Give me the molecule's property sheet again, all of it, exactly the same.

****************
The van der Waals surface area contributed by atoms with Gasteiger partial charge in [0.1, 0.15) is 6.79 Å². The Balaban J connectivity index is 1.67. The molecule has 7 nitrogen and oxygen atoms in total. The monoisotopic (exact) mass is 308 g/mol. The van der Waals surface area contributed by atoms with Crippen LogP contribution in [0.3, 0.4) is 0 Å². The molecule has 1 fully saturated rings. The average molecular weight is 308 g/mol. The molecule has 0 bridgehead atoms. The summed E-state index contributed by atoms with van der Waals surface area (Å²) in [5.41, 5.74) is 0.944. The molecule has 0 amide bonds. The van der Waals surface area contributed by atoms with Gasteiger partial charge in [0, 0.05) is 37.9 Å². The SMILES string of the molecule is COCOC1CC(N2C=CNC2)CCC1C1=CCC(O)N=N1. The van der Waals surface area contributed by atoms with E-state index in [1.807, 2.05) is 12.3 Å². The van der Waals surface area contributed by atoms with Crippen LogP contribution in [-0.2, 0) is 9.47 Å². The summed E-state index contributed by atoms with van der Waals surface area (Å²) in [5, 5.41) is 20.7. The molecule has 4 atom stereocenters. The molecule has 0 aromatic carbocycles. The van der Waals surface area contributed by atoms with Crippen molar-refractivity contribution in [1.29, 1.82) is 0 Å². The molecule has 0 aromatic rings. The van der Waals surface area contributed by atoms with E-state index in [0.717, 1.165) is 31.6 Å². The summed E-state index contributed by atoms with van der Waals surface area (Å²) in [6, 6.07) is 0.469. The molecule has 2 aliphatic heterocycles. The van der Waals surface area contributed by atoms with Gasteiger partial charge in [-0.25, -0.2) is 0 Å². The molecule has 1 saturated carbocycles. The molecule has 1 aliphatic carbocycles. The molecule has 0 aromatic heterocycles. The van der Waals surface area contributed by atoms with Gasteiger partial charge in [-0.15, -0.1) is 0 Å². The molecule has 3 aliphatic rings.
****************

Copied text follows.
The van der Waals surface area contributed by atoms with Gasteiger partial charge in [0.1, 0.15) is 6.79 Å². The Balaban J connectivity index is 1.67. The molecule has 7 nitrogen and oxygen atoms in total. The monoisotopic (exact) mass is 308 g/mol. The van der Waals surface area contributed by atoms with Crippen LogP contribution in [0.3, 0.4) is 0 Å². The molecule has 1 fully saturated rings. The average molecular weight is 308 g/mol. The molecule has 0 bridgehead atoms. The summed E-state index contributed by atoms with van der Waals surface area (Å²) in [5.41, 5.74) is 0.944. The molecule has 0 amide bonds. The van der Waals surface area contributed by atoms with Gasteiger partial charge in [0, 0.05) is 37.9 Å². The SMILES string of the molecule is COCOC1CC(N2C=CNC2)CCC1C1=CCC(O)N=N1. The van der Waals surface area contributed by atoms with E-state index in [1.807, 2.05) is 12.3 Å². The van der Waals surface area contributed by atoms with Crippen LogP contribution in [-0.2, 0) is 9.47 Å². The summed E-state index contributed by atoms with van der Waals surface area (Å²) in [5, 5.41) is 20.7. The molecule has 4 atom stereocenters. The molecule has 0 aromatic carbocycles. The van der Waals surface area contributed by atoms with Crippen molar-refractivity contribution in [1.29, 1.82) is 0 Å². The molecule has 0 aromatic rings. The van der Waals surface area contributed by atoms with E-state index in [0.717, 1.165) is 31.6 Å². The summed E-state index contributed by atoms with van der Waals surface area (Å²) in [6, 6.07) is 0.469. The molecule has 2 aliphatic heterocycles. The van der Waals surface area contributed by atoms with Gasteiger partial charge in [-0.25, -0.2) is 0 Å². The molecule has 1 saturated carbocycles. The molecule has 1 aliphatic carbocycles. The molecule has 0 aromatic heterocycles. The van der Waals surface area contributed by atoms with Gasteiger partial charge in [-0.15, -0.1) is 0 Å². The molecule has 3 aliphatic rings.